Automotive > Infotainment & Telematics Blog

Sprint IoT Credibility on the Line in Fiat Chrysler Hack

by Roger Lanctot | 7月 27, 2015

If you are going to connect things to other things the first thing you need to get right is security. It’s a little like building the mote before you let down the drawbridge.

It looks like Sprint has been caught mote-less in the hack of FCA’s Jeeps by IOActive, as widely reported last week. FCA’s Chrysler division is taking the fall for Sprint’s failure to properly secure its network and the Jeep in question – which was subjected to some comical and terrifying remote control in real-time on the highway thanks to an IP address vulnerability.

Wired coverage: “Hackers Remotely Kill a Jeep on the Highway with Me in It -

Sprint has the dubious distinction of being the first wireless carrier implicated in an automobile hack. FCA has the dubious distinction of being the first car company to initiate a cybersecurity-based recall.

New York Times: "Fiat Chrysler Issues Recall over Hacking" -

The timing could not have been worse for FCA. The company is facing a fine from the National Highway Traffic Safety Administration for breaching recall protocols and the Jeep hack made Chrysler the focal point of proposed automotive cybersecurity legislation announced last week.

The Detroit News: “Feds to Impose $105M Fine on Fiat Chrysler” -

Forbes: “SPY Car Act Hopes to Save American Cars from Digital Disaster” -

The Jeep hack was also the first “zero-day” intrusion experienced by an automaker. In this way, the hack highlighted both the connectedness and disconnectedness of the auto industry.

A zero-day hack is so-called because the owner of the hacked system has zero days to respond. The hacker, in this case IOActive, announces the penetration and makes details of the vulnerability available and the owner of the system is left to scramble to recover.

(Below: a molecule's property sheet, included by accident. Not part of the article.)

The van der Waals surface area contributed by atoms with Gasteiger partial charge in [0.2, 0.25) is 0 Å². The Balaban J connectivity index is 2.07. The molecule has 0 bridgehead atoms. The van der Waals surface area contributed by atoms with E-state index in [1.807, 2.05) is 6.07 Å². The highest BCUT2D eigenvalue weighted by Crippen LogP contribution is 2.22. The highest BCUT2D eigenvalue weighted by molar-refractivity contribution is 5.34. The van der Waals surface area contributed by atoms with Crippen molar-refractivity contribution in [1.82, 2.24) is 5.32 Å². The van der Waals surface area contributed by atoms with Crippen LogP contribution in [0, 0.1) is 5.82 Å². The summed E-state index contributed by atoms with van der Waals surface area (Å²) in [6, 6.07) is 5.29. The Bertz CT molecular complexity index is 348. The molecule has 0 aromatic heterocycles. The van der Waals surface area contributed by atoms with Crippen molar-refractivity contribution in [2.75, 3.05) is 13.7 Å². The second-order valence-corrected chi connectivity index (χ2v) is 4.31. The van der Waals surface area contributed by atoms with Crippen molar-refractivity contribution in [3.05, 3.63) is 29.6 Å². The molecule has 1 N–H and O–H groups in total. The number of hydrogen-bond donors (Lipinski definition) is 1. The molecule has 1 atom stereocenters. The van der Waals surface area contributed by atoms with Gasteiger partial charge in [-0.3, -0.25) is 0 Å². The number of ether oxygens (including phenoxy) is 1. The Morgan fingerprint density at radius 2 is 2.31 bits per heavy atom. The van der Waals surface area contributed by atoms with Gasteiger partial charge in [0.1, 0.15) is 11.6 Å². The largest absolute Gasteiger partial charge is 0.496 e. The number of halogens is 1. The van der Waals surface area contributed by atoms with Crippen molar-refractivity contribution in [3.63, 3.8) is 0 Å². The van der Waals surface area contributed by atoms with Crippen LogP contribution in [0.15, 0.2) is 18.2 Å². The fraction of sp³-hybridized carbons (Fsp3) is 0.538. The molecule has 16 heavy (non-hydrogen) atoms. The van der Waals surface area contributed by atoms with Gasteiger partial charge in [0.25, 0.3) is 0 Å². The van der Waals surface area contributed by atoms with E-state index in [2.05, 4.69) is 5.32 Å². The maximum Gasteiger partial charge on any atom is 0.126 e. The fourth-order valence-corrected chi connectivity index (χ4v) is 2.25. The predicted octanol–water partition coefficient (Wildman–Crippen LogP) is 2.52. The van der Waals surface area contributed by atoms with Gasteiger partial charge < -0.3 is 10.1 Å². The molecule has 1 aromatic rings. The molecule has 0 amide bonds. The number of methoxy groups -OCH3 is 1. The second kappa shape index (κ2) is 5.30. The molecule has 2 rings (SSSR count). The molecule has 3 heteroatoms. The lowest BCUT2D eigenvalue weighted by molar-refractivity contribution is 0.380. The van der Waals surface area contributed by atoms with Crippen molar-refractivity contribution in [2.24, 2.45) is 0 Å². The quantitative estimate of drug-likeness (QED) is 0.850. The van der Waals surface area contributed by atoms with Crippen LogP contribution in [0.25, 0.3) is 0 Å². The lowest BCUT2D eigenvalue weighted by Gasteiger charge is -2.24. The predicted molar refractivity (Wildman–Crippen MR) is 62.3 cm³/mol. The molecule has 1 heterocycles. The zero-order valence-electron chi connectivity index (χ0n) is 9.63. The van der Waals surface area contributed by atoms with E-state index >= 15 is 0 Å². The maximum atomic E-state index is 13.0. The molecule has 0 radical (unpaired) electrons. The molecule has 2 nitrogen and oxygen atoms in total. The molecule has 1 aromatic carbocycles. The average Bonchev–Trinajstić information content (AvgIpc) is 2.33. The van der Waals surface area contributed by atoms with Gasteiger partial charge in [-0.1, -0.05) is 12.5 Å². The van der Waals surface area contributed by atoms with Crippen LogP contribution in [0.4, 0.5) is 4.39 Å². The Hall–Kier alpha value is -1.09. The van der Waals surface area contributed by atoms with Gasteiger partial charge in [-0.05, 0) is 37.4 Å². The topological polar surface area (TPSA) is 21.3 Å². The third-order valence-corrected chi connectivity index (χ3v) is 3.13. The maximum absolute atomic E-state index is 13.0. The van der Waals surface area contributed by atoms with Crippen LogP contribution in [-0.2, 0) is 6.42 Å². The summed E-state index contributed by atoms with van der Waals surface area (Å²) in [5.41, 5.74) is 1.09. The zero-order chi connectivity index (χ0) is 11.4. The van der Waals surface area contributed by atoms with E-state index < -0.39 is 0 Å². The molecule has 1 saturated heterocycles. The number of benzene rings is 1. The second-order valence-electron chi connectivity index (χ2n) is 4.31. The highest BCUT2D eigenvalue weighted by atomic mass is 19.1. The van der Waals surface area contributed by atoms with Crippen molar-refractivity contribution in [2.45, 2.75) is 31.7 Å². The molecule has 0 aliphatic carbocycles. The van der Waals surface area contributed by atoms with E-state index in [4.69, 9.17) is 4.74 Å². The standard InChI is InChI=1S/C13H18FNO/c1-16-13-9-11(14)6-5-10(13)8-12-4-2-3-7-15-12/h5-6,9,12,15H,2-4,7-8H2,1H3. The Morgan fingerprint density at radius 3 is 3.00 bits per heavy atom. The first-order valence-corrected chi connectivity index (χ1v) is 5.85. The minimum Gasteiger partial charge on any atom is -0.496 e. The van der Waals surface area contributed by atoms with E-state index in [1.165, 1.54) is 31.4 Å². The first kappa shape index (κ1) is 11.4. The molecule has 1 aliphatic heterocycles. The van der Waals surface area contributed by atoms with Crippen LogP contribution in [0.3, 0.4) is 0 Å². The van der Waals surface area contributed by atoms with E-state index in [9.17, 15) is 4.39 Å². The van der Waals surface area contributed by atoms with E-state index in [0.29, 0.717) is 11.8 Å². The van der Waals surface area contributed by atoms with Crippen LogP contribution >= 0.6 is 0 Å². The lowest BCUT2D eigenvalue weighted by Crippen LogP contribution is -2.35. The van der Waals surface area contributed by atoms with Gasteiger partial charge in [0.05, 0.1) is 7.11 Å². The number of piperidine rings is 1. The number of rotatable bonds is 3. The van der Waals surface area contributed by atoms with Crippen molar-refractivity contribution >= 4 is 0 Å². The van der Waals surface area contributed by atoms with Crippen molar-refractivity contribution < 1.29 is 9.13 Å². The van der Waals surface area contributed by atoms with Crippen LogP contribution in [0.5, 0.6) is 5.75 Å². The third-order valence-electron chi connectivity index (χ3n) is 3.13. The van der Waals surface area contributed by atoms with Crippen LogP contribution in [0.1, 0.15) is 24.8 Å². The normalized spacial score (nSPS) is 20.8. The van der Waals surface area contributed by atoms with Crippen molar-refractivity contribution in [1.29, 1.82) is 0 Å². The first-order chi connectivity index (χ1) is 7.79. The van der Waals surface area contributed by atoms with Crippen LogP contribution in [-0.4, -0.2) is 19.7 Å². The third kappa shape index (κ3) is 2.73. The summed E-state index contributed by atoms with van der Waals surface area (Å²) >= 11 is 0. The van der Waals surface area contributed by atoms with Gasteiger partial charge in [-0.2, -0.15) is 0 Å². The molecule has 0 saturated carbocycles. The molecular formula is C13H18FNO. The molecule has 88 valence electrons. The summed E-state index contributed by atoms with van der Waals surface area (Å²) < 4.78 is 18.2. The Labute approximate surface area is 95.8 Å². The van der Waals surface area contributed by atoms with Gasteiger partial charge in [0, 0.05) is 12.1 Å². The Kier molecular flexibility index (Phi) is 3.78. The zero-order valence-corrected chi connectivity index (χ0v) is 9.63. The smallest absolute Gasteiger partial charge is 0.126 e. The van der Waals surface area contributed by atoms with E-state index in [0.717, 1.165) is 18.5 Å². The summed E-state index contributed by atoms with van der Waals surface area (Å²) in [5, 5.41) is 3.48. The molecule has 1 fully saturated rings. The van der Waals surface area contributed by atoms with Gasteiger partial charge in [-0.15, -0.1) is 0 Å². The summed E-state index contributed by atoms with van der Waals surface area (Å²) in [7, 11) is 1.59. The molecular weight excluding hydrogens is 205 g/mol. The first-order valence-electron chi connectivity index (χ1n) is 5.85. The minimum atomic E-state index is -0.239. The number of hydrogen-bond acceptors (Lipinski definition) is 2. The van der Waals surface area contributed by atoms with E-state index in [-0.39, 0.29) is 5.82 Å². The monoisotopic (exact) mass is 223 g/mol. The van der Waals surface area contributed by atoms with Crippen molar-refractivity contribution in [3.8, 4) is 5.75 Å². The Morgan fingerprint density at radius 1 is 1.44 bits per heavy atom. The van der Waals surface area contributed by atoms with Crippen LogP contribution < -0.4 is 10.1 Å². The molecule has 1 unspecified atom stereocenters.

In the case of Chrysler, the zero-day hack exposes the challenges that car companies face in combating cyber attacks on vehicles that are not capable of receiving remote software updates. Chrysler’s 1.4M-vehicle recall, the first of its kind, reflects the fact that car makers are almost universally obliged to bring cars back to dealers to update software.

Chrysler is providing software patches to consumers that can be downloaded to flash drives and installed via USB ports in Chrysler vehicles. All of this suggests that the integrator of the systems, Sprint, provided for complete vehicle system integration – meaning vehicle network access via the telematics control unit - without providing for security or over-the-air software updates.

The hack (and NHTSA fine) falls in the midst of a record-breaking sales year for FCA. Just as Toyota and GM have bounced back from recalls and government sanction, FCA will put its recall missteps and the Jeep hack in the rearview mirror.

For Sprint, though, the blow may be a fatal one for its Velocity telematics platform. FCA had already made the decision to shift to AT&T for future connected car systems. But Sprint’s newest customer, Mitsubishi, will now be rethinking the reliability of its partner. Industry sources say Sprint is seeking to sell the Velocity unit – which will now be seen as damaged goods.

As I have written in previous posts, telematics is forever and FCA and Sprint will be living with one another for the next 10 years or more – as long as those embedded Sprint modems can still connect with a Sprint network. You can rest assured that AT&T, Verizon, Vodafone, Telefonica, Orange, Deutsche Telekom, China Unicom, Claro and many other wireless carriers are taking note of Sprint’s gaffe. IoT is a tough business.

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